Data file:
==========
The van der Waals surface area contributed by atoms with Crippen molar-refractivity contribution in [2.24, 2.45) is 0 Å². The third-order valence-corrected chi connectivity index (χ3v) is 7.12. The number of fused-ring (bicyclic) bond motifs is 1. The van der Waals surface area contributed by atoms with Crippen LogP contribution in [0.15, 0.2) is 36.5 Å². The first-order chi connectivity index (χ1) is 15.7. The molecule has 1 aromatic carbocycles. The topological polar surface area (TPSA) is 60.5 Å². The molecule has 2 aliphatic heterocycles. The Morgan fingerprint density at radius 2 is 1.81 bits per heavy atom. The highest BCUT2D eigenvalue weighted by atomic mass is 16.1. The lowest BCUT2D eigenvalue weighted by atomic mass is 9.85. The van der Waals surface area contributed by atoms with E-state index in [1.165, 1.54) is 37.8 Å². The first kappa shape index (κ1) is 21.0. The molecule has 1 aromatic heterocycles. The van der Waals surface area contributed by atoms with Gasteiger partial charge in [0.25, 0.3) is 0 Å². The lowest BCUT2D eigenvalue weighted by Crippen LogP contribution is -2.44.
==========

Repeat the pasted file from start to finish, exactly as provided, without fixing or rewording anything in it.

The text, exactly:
The van der Waals surface area contributed by atoms with Crippen molar-refractivity contribution in [2.24, 2.45) is 0 Å². The third-order valence-corrected chi connectivity index (χ3v) is 7.12. The number of fused-ring (bicyclic) bond motifs is 1. The van der Waals surface area contributed by atoms with Crippen LogP contribution in [0.15, 0.2) is 36.5 Å². The first-order chi connectivity index (χ1) is 15.7. The molecule has 1 aromatic carbocycles. The topological polar surface area (TPSA) is 60.5 Å². The molecule has 2 aliphatic heterocycles. The Morgan fingerprint density at radius 2 is 1.81 bits per heavy atom. The highest BCUT2D eigenvalue weighted by atomic mass is 16.1. The lowest BCUT2D eigenvalue weighted by atomic mass is 9.85. The van der Waals surface area contributed by atoms with E-state index in [1.165, 1.54) is 37.8 Å². The first kappa shape index (κ1) is 21.0. The molecule has 1 aromatic heterocycles. The van der Waals surface area contributed by atoms with Gasteiger partial charge in [0.25, 0.3) is 0 Å². The lowest BCUT2D eigenvalue weighted by Crippen LogP contribution is -2.44.